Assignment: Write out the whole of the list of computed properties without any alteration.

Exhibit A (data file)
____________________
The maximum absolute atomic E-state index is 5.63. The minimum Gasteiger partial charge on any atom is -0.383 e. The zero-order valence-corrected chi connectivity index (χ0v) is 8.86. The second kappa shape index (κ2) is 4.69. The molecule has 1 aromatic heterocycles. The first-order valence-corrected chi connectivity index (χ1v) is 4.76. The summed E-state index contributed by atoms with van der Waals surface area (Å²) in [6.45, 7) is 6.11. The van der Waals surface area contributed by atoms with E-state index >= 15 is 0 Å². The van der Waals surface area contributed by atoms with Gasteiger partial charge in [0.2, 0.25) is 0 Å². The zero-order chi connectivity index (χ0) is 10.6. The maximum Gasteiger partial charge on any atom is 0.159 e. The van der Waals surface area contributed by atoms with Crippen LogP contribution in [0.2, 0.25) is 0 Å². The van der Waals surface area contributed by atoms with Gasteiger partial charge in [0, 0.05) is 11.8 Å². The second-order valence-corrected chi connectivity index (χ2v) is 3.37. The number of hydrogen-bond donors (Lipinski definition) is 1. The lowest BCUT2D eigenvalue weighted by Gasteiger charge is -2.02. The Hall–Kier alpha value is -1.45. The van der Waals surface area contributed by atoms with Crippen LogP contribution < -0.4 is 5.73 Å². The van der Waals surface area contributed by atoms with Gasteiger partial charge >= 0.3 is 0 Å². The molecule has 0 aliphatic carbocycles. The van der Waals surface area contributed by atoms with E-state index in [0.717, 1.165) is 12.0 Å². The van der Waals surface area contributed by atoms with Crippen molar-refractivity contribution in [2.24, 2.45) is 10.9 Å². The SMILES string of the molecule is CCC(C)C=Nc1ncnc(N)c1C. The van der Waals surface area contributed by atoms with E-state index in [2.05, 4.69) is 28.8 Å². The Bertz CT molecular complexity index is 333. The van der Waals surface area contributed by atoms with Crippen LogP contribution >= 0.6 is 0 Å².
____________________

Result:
The maximum absolute atomic E-state index is 5.63. The minimum Gasteiger partial charge on any atom is -0.383 e. The zero-order valence-corrected chi connectivity index (χ0v) is 8.86. The second kappa shape index (κ2) is 4.69. The molecule has 1 aromatic heterocycles. The first-order valence-corrected chi connectivity index (χ1v) is 4.76. The summed E-state index contributed by atoms with van der Waals surface area (Å²) in [6.45, 7) is 6.11. The van der Waals surface area contributed by atoms with E-state index >= 15 is 0 Å². The van der Waals surface area contributed by atoms with Gasteiger partial charge in [0.2, 0.25) is 0 Å². The zero-order chi connectivity index (χ0) is 10.6. The maximum Gasteiger partial charge on any atom is 0.159 e. The van der Waals surface area contributed by atoms with Crippen LogP contribution in [0.2, 0.25) is 0 Å². The van der Waals surface area contributed by atoms with Gasteiger partial charge in [0, 0.05) is 11.8 Å². The second-order valence-corrected chi connectivity index (χ2v) is 3.37. The number of hydrogen-bond donors (Lipinski definition) is 1. The lowest BCUT2D eigenvalue weighted by Gasteiger charge is -2.02. The Hall–Kier alpha value is -1.45. The van der Waals surface area contributed by atoms with Crippen LogP contribution < -0.4 is 5.73 Å². The van der Waals surface area contributed by atoms with Gasteiger partial charge >= 0.3 is 0 Å². The molecule has 0 aliphatic carbocycles. The van der Waals surface area contributed by atoms with E-state index in [0.717, 1.165) is 12.0 Å². The van der Waals surface area contributed by atoms with Crippen molar-refractivity contribution in [2.24, 2.45) is 10.9 Å². The SMILES string of the molecule is CCC(C)C=Nc1ncnc(N)c1C. The van der Waals surface area contributed by atoms with E-state index in [2.05, 4.69) is 28.8 Å². The Bertz CT molecular complexity index is 333. The van der Waals surface area contributed by atoms with Crippen LogP contribution >= 0.6 is 0 Å².